She made history last year when she became the first black woman to win the prestigious Booker Prize in its 51-year history. However, the spotlight wasn't purely on Bernardine Evaristo's accolade – for the Girl, Woman, Other author was not the only winner.
In October, it was announced the award would be shared for the first time in two decades. Margaret Atwood's long-awaited follow-up to The Handmaid's Tale, The Testaments, claimed the top spot alongside Evaristo's work.
The decision raised larger questions about the importance of celebrating female black authors .
"I think the fact it became a controversy wasn't a bad thing because it kept it in the news for a long time and it still comes up today," Evaristo says from her home in London. "And the controversy is not against me, so that's also heart-warming. The book has done so well – it's selling really well – and the Booker has made many things happen for it. The translation rights that hadn't sold beforehand are now sold into 20-something territories; that all happened within weeks of winning. That people are reading it and it's selling is all because of the Booker, so I only see it as an entirely positive experience."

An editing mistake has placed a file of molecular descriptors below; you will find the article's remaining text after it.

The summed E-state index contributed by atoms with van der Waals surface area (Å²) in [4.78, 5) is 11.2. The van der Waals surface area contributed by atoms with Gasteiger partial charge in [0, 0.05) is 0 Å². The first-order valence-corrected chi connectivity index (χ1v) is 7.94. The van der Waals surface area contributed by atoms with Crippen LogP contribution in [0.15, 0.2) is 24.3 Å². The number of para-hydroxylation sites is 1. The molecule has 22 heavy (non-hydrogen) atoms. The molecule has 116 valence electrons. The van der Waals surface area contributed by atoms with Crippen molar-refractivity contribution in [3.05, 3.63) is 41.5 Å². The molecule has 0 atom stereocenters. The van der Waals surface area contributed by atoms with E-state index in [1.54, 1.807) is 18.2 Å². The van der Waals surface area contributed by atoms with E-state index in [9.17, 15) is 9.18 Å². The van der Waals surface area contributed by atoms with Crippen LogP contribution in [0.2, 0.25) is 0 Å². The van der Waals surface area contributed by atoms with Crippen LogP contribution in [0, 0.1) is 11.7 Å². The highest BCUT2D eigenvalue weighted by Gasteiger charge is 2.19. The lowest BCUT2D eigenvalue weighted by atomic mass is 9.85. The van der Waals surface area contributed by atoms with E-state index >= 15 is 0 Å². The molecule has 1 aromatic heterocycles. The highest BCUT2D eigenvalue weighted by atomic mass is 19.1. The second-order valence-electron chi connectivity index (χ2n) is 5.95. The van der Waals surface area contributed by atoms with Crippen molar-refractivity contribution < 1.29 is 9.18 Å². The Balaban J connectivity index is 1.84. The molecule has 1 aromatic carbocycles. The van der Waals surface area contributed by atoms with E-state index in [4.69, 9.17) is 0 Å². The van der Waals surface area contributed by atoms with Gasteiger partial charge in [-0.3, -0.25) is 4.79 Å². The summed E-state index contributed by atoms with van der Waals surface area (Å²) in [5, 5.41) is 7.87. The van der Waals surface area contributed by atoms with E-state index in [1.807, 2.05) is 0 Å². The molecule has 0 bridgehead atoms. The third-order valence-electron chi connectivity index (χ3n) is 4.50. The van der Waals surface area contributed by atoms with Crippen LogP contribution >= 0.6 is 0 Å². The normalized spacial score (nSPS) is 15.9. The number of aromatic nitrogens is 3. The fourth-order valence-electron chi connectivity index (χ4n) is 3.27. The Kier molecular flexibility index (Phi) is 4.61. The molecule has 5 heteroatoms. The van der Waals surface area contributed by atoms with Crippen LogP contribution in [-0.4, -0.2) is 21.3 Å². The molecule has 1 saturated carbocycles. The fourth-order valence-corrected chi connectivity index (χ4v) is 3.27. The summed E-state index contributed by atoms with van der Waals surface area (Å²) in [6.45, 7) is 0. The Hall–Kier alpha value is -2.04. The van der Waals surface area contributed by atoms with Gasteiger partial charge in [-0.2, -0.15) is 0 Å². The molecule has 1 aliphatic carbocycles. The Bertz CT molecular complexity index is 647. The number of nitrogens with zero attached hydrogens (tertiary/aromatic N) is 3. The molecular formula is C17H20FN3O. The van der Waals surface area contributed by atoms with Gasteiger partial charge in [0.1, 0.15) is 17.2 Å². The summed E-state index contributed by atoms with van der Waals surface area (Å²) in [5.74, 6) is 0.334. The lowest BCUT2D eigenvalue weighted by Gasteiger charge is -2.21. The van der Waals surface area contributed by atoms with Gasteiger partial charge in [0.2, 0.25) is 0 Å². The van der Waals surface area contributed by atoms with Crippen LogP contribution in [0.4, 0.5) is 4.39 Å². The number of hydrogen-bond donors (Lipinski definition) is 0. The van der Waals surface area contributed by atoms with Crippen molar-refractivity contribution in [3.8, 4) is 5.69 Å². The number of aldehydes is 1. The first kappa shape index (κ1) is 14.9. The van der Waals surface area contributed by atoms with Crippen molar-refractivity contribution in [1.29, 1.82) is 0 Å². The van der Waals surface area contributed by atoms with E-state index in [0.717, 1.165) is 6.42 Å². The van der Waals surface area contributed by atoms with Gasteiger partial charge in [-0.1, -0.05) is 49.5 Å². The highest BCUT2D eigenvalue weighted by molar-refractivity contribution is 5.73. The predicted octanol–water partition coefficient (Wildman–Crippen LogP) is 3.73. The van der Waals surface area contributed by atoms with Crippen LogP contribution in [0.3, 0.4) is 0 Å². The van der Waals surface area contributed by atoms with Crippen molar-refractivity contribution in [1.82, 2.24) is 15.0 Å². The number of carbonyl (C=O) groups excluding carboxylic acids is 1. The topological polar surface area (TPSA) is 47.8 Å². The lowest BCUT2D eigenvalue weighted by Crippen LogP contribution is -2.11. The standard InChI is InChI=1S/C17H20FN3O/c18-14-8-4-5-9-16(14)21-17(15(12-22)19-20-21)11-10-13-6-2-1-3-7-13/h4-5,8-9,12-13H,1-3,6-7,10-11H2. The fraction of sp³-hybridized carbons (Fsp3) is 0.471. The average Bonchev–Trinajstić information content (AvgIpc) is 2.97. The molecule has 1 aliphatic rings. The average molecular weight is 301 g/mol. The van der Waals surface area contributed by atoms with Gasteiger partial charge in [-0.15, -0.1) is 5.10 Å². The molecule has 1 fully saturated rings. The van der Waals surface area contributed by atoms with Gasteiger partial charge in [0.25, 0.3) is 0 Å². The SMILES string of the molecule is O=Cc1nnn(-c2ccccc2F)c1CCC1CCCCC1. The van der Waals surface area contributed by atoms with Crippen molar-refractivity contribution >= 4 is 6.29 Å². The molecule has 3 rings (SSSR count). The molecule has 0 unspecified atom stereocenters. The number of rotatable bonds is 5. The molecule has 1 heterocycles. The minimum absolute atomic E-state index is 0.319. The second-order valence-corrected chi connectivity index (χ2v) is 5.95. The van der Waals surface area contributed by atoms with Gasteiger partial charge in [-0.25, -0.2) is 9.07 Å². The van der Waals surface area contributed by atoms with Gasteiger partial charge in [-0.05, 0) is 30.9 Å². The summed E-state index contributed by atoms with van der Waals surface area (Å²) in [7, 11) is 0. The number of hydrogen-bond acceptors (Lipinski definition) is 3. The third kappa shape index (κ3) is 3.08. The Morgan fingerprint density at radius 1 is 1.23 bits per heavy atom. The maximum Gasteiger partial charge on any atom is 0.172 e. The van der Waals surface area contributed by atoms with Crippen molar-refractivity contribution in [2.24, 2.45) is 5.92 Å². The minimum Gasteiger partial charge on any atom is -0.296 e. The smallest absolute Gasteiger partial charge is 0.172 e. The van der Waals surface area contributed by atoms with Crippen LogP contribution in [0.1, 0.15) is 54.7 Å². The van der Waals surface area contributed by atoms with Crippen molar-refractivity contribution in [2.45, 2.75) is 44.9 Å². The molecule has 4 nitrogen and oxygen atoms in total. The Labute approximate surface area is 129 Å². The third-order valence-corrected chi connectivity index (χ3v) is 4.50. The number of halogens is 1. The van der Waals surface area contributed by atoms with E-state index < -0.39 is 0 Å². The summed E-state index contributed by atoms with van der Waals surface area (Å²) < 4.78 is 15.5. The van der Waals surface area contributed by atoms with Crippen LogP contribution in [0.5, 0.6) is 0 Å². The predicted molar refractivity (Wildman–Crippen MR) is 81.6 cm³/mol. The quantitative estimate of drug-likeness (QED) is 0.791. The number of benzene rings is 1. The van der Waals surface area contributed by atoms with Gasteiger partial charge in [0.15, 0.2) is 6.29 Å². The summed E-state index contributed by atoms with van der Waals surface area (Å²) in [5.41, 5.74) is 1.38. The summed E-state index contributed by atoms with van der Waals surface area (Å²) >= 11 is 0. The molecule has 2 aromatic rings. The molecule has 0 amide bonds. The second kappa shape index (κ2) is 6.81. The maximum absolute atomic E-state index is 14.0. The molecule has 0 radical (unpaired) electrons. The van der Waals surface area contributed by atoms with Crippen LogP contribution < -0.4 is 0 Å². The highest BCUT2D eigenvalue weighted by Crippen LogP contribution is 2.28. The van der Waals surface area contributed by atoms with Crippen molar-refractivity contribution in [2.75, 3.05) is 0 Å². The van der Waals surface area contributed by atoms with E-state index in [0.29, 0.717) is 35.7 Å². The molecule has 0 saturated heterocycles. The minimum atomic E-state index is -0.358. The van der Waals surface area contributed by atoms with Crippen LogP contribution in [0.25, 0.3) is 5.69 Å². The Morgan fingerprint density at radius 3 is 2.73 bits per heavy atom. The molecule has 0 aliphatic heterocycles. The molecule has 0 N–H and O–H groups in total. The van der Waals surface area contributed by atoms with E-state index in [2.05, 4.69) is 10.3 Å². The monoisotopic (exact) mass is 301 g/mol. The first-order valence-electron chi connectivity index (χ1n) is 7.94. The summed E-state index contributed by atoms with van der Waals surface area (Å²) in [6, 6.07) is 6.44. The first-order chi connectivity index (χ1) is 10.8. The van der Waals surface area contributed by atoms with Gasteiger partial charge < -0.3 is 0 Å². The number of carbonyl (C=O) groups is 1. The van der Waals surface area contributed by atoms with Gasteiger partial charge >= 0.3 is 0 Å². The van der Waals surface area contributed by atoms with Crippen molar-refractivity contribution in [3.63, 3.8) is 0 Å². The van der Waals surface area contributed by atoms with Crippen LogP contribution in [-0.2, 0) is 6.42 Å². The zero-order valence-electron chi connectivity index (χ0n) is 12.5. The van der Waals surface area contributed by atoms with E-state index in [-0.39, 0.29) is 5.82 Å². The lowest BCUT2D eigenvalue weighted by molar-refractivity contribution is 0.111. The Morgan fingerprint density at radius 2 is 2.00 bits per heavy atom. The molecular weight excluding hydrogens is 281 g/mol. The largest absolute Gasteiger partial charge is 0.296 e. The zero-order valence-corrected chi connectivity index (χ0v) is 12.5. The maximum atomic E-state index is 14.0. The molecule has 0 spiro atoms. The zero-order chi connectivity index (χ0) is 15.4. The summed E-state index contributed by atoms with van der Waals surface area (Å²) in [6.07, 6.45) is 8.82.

Evaristo may be riding a career high, but the Booker is a well-deserved affirmation for the author who for 26 years has written stories with women and people of colour at their heart.
Girl, Woman, Other is her eighth published book and is written in a unique, hybrid form that falls somewhere between prose and poetry as a result of her exploration of writing both over the years. She calls it "fusion fiction". The book tells the polyphonic story of 12 interconnected characters, most of whom are black, British women, spanning social classes and set across three generations from ages 19 to 93.
"I don't think 93-year-old black women come into the consciousness in any way, so I wanted to create a character who would go against the typical stereotypes," she says of Hattie, the book's oldest protagonist. "I wanted her to be strong; I didn't want her to have dementia, and I wanted her to be living an independent, full life. I wanted her to have had a rich life."